If it wasn't for one of English football's legends, Steve Bull would top this list and it wouldn't be questioned, but the runners-up spot still shows that the Black Country striker will forever be regarded as the best that the area has produced.
Switching from West Bromwich Albion to Wolverhampton Wanderers is heavily frowned upon but on this occasion, Bull soon ensured that the club's fans forgot his previous allegiances by netting 52 and 50 times in his second and third seasons at Molineux. The goals earned Wolves back-to-back promotions and he continued his form in the second tier as the West Midlands outfit set their eyes on a place in the top flight.
A memorable rise to the Premier League wouldn't materialise, but it was down to Bull that the club came so close to promotion on a couple of occasions. In the eight years that followed their Division Three title glory, Bull's worst return was 14 goals, but that coincided with him only featuring 27 times. Missing out on playing in the top flight didn't stop his international ambitions with England, with four goals being scored in 13 games - four of which came at the 1990 World Cup.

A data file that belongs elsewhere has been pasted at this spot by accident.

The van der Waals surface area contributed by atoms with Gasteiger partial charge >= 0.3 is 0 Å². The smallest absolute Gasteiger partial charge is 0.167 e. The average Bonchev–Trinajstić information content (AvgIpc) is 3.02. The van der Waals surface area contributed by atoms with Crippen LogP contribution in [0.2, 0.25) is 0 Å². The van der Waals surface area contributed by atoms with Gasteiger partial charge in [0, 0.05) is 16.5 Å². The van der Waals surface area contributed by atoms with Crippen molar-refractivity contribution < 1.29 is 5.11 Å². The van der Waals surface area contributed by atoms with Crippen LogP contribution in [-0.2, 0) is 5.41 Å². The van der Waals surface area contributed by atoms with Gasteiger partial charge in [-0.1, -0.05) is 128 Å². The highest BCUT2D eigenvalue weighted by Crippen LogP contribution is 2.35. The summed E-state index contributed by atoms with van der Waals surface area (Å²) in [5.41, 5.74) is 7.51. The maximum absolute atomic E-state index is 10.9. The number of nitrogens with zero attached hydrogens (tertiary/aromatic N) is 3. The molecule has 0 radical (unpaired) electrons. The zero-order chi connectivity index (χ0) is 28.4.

Taking the club through three leagues would have capped a fairytale period for Bull but nevertheless, he will always be regarded as the club's greatest talisman with 306 goals in 561 appearances. He was more than just a phenomenal scorer though - he was the local lad who carried the hopes of his local team and delivered, and his passion for Wolves carried through the whole side.